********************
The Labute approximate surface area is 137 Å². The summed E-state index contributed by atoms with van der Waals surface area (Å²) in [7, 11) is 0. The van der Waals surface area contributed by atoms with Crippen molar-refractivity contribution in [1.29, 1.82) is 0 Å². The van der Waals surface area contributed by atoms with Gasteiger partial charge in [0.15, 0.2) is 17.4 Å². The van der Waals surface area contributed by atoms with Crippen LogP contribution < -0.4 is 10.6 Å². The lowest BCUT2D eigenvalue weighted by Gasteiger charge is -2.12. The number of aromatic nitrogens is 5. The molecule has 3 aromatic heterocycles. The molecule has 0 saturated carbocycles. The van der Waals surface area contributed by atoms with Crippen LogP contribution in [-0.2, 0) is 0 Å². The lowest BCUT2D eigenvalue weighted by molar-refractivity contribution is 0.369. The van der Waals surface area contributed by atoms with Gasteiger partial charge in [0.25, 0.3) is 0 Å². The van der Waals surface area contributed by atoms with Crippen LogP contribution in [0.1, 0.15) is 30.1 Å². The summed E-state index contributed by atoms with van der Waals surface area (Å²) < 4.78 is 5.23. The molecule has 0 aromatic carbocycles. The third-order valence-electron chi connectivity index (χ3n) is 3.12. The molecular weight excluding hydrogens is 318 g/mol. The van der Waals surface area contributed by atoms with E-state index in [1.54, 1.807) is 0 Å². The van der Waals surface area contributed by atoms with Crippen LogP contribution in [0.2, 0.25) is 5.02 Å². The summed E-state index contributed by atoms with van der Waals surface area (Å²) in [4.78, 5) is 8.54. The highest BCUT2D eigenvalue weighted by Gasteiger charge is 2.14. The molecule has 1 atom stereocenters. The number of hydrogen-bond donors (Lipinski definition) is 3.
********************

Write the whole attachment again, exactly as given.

The Labute approximate surface area is 137 Å². The summed E-state index contributed by atoms with van der Waals surface area (Å²) in [7, 11) is 0. The van der Waals surface area contributed by atoms with Crippen molar-refractivity contribution in [1.29, 1.82) is 0 Å². The van der Waals surface area contributed by atoms with Gasteiger partial charge in [0.15, 0.2) is 17.4 Å². The van der Waals surface area contributed by atoms with Crippen LogP contribution < -0.4 is 10.6 Å². The lowest BCUT2D eigenvalue weighted by Gasteiger charge is -2.12. The number of aromatic nitrogens is 5. The molecule has 3 aromatic heterocycles. The molecule has 0 saturated carbocycles. The van der Waals surface area contributed by atoms with Crippen LogP contribution in [-0.2, 0) is 0 Å². The lowest BCUT2D eigenvalue weighted by molar-refractivity contribution is 0.369. The van der Waals surface area contributed by atoms with Gasteiger partial charge in [0.25, 0.3) is 0 Å². The van der Waals surface area contributed by atoms with Crippen LogP contribution in [0.1, 0.15) is 30.1 Å². The summed E-state index contributed by atoms with van der Waals surface area (Å²) < 4.78 is 5.23. The molecule has 0 aromatic carbocycles. The third-order valence-electron chi connectivity index (χ3n) is 3.12. The molecular weight excluding hydrogens is 318 g/mol. The van der Waals surface area contributed by atoms with E-state index in [1.54, 1.807) is 0 Å². The van der Waals surface area contributed by atoms with Crippen LogP contribution in [0.2, 0.25) is 5.02 Å². The summed E-state index contributed by atoms with van der Waals surface area (Å²) in [4.78, 5) is 8.54. The highest BCUT2D eigenvalue weighted by Gasteiger charge is 2.14. The molecule has 1 atom stereocenters. The number of hydrogen-bond donors (Lipinski definition) is 3.